SAG will fight AFTRA!

If you don’t get enough drama on television or in the movies, you can always turn to the internal bickering of the entertainment industry. Case in point, while Hollywood was put on hold with the WGA strike a few months back, the American public got their fill of drama by watching the industry whine about the fact that shows like “Desperate Housewives” wouldn’t get its full slate of shows for the season.

Now, there’s another strike on the horizon…

…or is there?

Some industry insides said the summer would feature a multi-guild strike with both actors and writers. But this dream vanished when the WGA led a 100-day strike that has now cobbled any strike by the actors. The TV and radio people get this. The film actors don’t.

For the past few weeks, The American Federation of Television and Radio Artists (AFTRA) has warmed up to the studios. Now, it’s final. AFTRA has come to an three-year agreement that will keep “Desperate Housewives” on the air. We can all breathe a collective sigh of relief.

But not all actors favor this. The Screen Actor’s Guild (SAG) has not come to an agreement. And while SAG hasn’t called for a strike, it’s leaving the door open for one.

To which I say… what the fuck?

To make an analogy to a similarly bitter (and ultimately futile) fight, the SAG leadership clinging to the possibility of another strike is like Hillary Clinton pounding through the final days of her presidential campaign when Barack Obama had the nomination wrapped up for weeks.

I’m not exactly sure why SAG is holding out. A strike would be a pointless effort right now because it would go virtually unnoticed.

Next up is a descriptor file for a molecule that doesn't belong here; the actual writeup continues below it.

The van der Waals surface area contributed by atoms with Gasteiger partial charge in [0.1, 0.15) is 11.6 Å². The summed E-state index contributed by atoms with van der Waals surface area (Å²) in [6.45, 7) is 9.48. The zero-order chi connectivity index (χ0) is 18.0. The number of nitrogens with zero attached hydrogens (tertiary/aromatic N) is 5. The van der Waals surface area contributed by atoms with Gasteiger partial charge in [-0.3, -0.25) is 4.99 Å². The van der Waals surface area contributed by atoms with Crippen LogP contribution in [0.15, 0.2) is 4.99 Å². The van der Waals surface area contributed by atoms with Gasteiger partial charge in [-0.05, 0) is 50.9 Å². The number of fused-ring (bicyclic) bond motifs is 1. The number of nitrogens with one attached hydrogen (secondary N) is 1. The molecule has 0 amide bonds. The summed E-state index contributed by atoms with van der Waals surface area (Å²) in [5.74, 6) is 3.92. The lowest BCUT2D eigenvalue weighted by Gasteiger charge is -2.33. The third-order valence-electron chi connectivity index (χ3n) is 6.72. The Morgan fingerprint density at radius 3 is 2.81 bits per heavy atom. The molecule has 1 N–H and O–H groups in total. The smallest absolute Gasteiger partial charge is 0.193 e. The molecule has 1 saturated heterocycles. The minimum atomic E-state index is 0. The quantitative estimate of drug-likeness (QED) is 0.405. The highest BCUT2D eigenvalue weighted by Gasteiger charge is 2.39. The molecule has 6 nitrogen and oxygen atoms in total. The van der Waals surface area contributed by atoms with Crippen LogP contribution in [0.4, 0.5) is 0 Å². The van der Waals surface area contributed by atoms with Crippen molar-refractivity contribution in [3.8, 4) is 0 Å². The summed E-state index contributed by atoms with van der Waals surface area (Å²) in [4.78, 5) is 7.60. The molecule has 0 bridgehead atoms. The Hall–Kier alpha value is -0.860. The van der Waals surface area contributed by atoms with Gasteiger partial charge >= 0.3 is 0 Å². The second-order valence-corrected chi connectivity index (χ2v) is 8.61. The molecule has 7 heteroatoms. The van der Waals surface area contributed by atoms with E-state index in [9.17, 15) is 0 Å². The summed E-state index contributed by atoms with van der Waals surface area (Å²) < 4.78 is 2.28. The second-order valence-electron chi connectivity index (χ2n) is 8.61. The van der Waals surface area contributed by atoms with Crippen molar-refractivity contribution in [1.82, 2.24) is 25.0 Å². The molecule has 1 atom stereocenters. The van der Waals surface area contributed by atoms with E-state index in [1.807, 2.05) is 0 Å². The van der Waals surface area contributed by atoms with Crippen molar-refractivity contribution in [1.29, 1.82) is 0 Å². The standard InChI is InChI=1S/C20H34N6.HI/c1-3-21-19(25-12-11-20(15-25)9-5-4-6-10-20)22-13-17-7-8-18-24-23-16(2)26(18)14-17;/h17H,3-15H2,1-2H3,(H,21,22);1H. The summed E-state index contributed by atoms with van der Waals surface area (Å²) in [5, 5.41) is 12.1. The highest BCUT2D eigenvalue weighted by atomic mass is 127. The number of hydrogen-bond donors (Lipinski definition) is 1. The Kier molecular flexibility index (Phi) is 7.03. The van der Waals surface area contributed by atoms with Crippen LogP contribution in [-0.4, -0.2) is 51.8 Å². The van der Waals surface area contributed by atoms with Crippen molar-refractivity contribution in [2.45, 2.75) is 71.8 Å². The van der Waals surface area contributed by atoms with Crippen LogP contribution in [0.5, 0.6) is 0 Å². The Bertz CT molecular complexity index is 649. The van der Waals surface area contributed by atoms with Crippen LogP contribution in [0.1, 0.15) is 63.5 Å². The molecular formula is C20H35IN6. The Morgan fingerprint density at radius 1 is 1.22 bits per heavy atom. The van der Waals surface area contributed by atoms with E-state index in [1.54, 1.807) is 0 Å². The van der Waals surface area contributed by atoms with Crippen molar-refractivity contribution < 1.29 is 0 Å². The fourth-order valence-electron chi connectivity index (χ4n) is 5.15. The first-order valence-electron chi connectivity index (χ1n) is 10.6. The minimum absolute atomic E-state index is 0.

If you recall from the WGA strike, the pinch was first felt with TV writers, and even then it was first felt in the daily grind late night cavalcade – Jay Leno, Conan O’Brien and the like. The next ripple went through series television. We lost an entire season of “24,” got truncated versions of “Lost” and “Heroes,” and saw other series like “Battlestar Galactica” get their seasons split in half.

But even with the industry shut down for more than three months, we never saw a loss of movies. There were no weeks with empty multiplexes. The release schedules remained full, and we’re currently in one of the coolest summers for blockbuster movies in years.

In fact, even if SAG strikes, there’s enough movies in the pipeline to take us well past Christmas. Right now, the studios are thanking God for hefty post-production schedules.

The bottom line is that the WGA strike was felt almost entirely in television, and there was a solidarity among the folks in the industry to not muck up the strike by working on scabbed shows. After the industry has lost a third of its income this year, the rank-and-file workers (who suffer the most in these strikes, anyway) won’t be happy to give up more.

So, members of SAG… we get it. You aren’t insignificant. But you still waaaaaay more money than losers like me, and the public sympathy is dangerously thin right now.

Just take the deal, SAG. And then you can strike in three years when the wounds have healed a bit.

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